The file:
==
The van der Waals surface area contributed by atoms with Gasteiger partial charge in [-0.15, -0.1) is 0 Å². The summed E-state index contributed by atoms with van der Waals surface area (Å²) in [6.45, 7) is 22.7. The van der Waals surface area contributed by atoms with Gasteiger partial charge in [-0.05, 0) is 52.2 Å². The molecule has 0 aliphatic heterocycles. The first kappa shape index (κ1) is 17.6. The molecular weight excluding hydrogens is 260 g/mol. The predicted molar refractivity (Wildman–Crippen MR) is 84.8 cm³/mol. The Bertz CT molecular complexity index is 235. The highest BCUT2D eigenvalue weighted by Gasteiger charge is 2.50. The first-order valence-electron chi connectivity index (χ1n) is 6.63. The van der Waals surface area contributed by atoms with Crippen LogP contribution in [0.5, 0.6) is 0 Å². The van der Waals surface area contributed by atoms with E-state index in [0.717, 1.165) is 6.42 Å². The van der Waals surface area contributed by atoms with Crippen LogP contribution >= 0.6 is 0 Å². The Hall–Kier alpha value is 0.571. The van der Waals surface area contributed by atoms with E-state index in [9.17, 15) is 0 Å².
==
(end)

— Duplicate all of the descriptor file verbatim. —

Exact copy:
The van der Waals surface area contributed by atoms with Gasteiger partial charge in [-0.15, -0.1) is 0 Å². The summed E-state index contributed by atoms with van der Waals surface area (Å²) in [6.45, 7) is 22.7. The van der Waals surface area contributed by atoms with Gasteiger partial charge in [-0.05, 0) is 52.2 Å². The molecule has 0 aliphatic heterocycles. The first kappa shape index (κ1) is 17.6. The molecular weight excluding hydrogens is 260 g/mol. The predicted molar refractivity (Wildman–Crippen MR) is 84.8 cm³/mol. The Bertz CT molecular complexity index is 235. The highest BCUT2D eigenvalue weighted by Gasteiger charge is 2.50. The first-order valence-electron chi connectivity index (χ1n) is 6.63. The van der Waals surface area contributed by atoms with Crippen LogP contribution in [0.5, 0.6) is 0 Å². The van der Waals surface area contributed by atoms with E-state index in [0.717, 1.165) is 6.42 Å². The van der Waals surface area contributed by atoms with Crippen LogP contribution >= 0.6 is 0 Å². The Hall–Kier alpha value is 0.571. The van der Waals surface area contributed by atoms with E-state index in [9.17, 15) is 0 Å².